It’s challenging enough to kill a public-land buck, but when you do it with a bow, while self-filming your hunt, on the Chattahoochee National Forest—an area not known for a lot of deer—it’s downright impressive. GON freelance writer Hunter Galloway, 17, of Dallas, accomplished this newsworthy task on Saturday morning, Oct. 1 while hunting a newly discovered area of the national forest in Fannin County.
The afternoon before, Hunter put his climber on his back and headed deep into the national forest, hoping to find a hot place to bowhunt the next morning. Exactly 1 mile deep into the woods, Hunter found a number of fresh buck rubs in an area where white oak acorns were just starting to fall. He could tell from fresh droppings that deer were already eating the browning acorns. Hunter quietly hung his stand and slipped back to the truck excited with the fresh sign that he had found.
It was 44 degrees the next morning as Hunter sat 20 feet up a tree ready with his Mathews bow. In addition to Hunter’s regular bowhunting equipment, he had his Cannon XA10 HD Professional Camcorder mounted to a Muddy Outfitter Camera Arm with a Magnus fluid head. Hunter enjoys self-filming his hunts so he can share them with fellow hunters on his Facebook, YouTube and Instagram pages.
Earlier this year, Hunter reached out to GON with an interest in outdoor writing. We’ve always jumped at the chance to work with the next generation of hunters who are interested in pursing either an outdoor career or one in journalism. Hunter’s first GON story was published online in February 2016.
After saving his first dollars earned while writing for GON, Hunter purchased his camera and a tripod and was ready for the opening day of Georgia’s youth turkey season. Amazingly, on his first morning ever of self-filming, Hunter found himself capturing footage of himself killing two gobblers in Floyd County. A few weeks later, while hunting the Chattahoochee National Forest, Hunter captured fantastic public-land footage of several longboards and rolled his third turkey. A limit of Georgia toms captured on film during his first season self-filming certainly had Hunter excited about self-filming his deer hunts.
“After turkey season, little by little, I started upgrading all my camera equipment for deer season,” said Hunter. “I’m still upgrading actually. Just today (Oct. 4), I have added a shotgun mic to my camera.”
Hunter’s first week of the 2016 bow season was very slow, but he finally had an opportunity to video his first self-filmed deer kill in Cobb County on the morning of Sept. 22. He spent several mornings watching a group of does come through a stretch of hardwoods, but they mostly stayed out of bow range. At lunch on Sept. 21, Hunter quickly moved his climbing stand to be ready for the next morning.
Sure enough, the plan worked. The next morning the does came within bow range, and Hunter had great video of a long-nosed doe broadside. As Hunter touched the trigger on his bow release, his arrow—with a fluorescent green lighted nock—zipped directly under the doe. She bolted away, and it was all captured on film. It would have been easy for Hunter to tuck his tail and not publish the video, but he released it anyway and received amazing encouragement from his Internet followers. The gist of the comments were that hunters were thankful for a hunting video that showed the low moments in hunting, too.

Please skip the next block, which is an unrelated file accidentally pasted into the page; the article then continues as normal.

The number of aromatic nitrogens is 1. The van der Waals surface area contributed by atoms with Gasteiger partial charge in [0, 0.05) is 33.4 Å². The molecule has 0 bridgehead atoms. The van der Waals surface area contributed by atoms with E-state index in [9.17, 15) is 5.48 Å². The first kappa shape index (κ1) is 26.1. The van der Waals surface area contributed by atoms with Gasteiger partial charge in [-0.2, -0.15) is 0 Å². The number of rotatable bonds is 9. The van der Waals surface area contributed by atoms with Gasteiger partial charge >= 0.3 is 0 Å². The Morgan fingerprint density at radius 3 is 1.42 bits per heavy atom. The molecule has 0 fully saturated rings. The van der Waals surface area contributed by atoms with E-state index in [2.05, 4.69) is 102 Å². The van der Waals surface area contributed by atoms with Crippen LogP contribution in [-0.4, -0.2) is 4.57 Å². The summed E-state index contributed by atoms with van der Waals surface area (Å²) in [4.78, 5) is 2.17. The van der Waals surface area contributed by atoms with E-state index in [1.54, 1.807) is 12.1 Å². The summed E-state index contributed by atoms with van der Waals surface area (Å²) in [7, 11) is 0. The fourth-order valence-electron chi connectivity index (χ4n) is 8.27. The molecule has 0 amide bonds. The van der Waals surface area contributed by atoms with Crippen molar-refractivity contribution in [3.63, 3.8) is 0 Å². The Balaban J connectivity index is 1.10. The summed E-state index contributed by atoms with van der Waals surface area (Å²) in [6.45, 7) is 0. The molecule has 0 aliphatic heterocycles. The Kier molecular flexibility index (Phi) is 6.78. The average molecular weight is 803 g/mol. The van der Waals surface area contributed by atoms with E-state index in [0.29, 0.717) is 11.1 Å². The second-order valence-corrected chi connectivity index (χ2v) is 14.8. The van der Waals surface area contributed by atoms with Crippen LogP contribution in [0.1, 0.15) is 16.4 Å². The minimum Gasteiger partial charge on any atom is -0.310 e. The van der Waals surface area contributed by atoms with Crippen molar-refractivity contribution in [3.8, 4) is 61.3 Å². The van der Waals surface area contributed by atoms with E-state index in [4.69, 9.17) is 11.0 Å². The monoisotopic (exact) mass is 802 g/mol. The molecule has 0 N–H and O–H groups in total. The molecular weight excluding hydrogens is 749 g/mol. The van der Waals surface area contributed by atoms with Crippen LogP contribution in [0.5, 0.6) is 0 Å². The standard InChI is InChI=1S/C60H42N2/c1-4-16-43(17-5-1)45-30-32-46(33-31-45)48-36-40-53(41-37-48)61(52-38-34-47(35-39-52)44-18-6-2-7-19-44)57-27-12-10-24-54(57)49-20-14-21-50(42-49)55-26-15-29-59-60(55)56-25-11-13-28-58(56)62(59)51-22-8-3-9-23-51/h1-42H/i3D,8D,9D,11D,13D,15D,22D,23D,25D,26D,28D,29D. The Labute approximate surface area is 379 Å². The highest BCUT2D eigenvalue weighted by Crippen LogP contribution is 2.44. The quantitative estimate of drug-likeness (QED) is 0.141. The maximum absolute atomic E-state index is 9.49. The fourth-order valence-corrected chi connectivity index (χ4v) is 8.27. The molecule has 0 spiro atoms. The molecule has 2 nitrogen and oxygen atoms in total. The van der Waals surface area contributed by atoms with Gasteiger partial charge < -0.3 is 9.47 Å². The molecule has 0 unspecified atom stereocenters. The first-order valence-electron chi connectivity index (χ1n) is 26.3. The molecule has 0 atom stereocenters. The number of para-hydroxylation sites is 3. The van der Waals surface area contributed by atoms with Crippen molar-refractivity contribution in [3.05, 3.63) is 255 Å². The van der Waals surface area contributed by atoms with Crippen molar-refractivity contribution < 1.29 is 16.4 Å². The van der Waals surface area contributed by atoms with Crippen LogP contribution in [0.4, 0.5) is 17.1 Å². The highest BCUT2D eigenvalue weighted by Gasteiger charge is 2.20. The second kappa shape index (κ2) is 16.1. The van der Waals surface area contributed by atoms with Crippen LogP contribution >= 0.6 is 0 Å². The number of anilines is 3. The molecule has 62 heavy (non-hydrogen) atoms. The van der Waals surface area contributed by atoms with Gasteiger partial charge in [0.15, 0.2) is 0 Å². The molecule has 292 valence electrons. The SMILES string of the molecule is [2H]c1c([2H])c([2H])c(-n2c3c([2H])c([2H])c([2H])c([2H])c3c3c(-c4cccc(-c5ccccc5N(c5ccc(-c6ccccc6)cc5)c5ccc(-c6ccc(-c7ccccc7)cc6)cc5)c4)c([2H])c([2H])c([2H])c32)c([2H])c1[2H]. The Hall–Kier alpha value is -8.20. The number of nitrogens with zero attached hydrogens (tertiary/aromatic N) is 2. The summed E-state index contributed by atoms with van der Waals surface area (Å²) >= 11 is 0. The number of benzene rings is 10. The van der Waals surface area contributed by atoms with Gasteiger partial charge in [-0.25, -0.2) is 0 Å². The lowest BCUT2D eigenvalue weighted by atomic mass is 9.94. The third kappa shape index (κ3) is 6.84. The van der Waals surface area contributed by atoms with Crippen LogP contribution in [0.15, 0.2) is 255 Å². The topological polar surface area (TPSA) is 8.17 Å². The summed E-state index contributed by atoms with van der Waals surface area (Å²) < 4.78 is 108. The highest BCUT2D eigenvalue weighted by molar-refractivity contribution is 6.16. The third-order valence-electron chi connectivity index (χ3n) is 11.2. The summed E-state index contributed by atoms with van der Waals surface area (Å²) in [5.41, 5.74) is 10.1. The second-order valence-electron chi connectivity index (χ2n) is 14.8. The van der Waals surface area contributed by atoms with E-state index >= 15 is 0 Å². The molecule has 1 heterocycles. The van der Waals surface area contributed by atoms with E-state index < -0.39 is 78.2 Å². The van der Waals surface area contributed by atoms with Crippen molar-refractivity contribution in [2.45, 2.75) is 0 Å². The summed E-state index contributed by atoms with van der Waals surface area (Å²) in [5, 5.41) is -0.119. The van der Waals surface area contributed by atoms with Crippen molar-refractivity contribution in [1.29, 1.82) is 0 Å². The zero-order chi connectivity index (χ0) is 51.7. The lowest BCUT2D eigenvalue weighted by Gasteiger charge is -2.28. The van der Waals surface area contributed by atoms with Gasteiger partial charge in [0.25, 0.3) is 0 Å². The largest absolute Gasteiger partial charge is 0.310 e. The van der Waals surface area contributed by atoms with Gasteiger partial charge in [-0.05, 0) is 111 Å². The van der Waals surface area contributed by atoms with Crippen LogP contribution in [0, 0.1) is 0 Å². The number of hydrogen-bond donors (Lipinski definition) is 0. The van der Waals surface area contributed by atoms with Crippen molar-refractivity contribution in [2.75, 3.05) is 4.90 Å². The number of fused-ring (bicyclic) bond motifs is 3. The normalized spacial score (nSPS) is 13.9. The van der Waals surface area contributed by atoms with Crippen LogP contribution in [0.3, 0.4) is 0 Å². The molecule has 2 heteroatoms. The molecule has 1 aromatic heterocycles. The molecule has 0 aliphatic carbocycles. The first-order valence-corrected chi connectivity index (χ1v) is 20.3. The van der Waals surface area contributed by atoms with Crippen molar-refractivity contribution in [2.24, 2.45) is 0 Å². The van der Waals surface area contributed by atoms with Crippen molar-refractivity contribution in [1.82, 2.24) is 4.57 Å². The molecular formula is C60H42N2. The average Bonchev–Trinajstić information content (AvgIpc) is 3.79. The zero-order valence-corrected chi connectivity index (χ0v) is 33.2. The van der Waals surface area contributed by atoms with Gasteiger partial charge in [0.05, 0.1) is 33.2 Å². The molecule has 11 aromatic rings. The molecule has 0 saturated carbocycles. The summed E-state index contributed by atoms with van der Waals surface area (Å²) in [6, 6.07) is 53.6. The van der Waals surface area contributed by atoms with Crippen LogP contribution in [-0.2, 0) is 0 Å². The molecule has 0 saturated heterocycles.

“I’m here to show the real life of a hunter, not made up stuff and only showing the successful times. It’s real emotion, real hunts from a real average hunter. It’s me,” said Hunter.
His real life bowhunt in the Chattahoochee National Forest on Oct. 1 all came to a head at 7:51 a.m. Two 8-pointers fed into bow range, and Hunter was able to get an arrow into the bigger of the two bucks. Hunter wasn’t thrilled with his shot, hitting the buck in the shoulder, versus the double lung zinger that all bowhunters strive for.
“I practiced with my bow pretty much every day summer,” said Hunter. “I was as ready as I could be. But the truth is that I was so amped up when the buck came in that my arrow simply didn’t hit exactly where I wanted it to. That bothered me, too. But true to my style, I ran the video in what I feel was a tasteful way to show respect for such a great animal but also to show things that really happen in hunting.”
Hunter released his video on Facebook and quickly had more than 8,500 views.
“Self filming can be really hard, but it’s something I have a love and passion for,” said Hunter. “It’s all about catching every memory on film for me. It’s something that will last forever and brings memories that will never go away. I love the challenge filming brings while hunting.”
Keep watching for Hunter’s online videos and his articles in GON magazine and at www.gon.com.